"I wanted to come out and make a statement, and that's what I did," Gatlin said on Sunday, after a career-best that improved on the season-leading 19.68 he set on the same Hayward Field track at the Eugene Diamond League meeting in May.

The 33-year-old, who completed a four-year doping ban in 2010, is now the fifth-fastest man of all time in the event, behind Usain Bolt - who holds the world record of 19.19 - Yohan Blake, Michael Johnson and Walter Dix.

With his dominance this season - he also owns the fastest 100m time of the year of 9.74sec - he has set the stage for a scintillating showdown with Bolt in both the 100m and 200m at the August 22-30 World Championships in Beijing.

"I know I had a great start, attacked coming off the turn and ran a great 150," said Gatlin, who called it "the most complete technically 200 meter I ever ran."

His training partner Isiah Young was a distant second in 19.93 with veteran Wallace Spearmon third in 20.10. Even as he has dominated the sprint world this season, Gatlin has found his past doping transgressions in the spotlight, as has US team-mate Tyson Gay -- who booked his Beijing berth with a 100m victory on Saturday.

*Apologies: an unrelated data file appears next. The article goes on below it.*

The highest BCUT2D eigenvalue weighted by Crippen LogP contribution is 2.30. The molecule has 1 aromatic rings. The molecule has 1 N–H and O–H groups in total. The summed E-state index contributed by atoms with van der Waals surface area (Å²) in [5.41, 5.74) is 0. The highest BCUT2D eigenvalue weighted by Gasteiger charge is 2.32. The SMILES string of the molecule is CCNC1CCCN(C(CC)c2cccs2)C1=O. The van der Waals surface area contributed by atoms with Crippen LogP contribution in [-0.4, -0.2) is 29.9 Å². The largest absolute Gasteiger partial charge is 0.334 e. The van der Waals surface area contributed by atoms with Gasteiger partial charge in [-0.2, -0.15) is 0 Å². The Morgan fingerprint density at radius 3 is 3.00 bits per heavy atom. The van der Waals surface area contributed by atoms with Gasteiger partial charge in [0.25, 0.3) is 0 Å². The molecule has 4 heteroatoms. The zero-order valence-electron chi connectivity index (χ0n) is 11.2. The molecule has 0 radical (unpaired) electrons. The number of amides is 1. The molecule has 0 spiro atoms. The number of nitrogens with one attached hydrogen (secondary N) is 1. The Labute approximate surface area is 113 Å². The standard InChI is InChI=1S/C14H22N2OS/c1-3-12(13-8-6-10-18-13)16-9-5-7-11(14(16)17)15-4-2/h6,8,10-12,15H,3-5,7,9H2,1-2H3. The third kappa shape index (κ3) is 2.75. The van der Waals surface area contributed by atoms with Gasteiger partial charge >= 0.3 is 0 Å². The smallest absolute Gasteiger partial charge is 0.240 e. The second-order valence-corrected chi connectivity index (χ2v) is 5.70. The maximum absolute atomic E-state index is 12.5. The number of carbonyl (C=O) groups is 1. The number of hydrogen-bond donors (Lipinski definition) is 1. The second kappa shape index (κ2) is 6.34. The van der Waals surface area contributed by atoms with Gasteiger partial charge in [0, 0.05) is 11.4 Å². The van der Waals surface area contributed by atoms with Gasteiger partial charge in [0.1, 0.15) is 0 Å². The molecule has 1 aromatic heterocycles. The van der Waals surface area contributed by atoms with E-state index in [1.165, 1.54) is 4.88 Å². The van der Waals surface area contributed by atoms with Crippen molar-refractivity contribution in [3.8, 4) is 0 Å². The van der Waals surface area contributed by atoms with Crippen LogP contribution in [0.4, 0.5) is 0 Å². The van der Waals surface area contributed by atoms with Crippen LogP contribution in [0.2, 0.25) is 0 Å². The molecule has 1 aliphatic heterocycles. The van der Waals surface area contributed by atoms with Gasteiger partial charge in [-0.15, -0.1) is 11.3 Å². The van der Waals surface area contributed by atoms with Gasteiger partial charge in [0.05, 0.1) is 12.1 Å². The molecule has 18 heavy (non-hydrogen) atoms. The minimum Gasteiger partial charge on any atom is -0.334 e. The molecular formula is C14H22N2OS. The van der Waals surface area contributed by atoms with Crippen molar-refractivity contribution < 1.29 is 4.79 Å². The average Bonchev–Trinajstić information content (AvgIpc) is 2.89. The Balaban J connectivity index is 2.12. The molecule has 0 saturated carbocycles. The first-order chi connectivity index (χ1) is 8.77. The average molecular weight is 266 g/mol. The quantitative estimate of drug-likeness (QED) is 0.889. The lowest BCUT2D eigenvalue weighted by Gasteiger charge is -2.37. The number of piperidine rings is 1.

Current allegations also cast a cloud over these championships, after Alberto Salazar, coach of US distance runner Galen Rupp, was accused in a BBC/ProPublica documentary this month of infractions. Kara Goucher, one of the athletes who has leveled allegations against Salazar, fanned the flames on Sunday, hitting back at the coach for branding her a liar.

With Olympic 200m champion Allyson Felix sitting out, assured of a World Championships wild card, collegiate standout Jenna Prandini won the women's 200m in 22.20sec. Candyce McGrone was second in 22.38 and Jeneba Tarmoh third 22.44.

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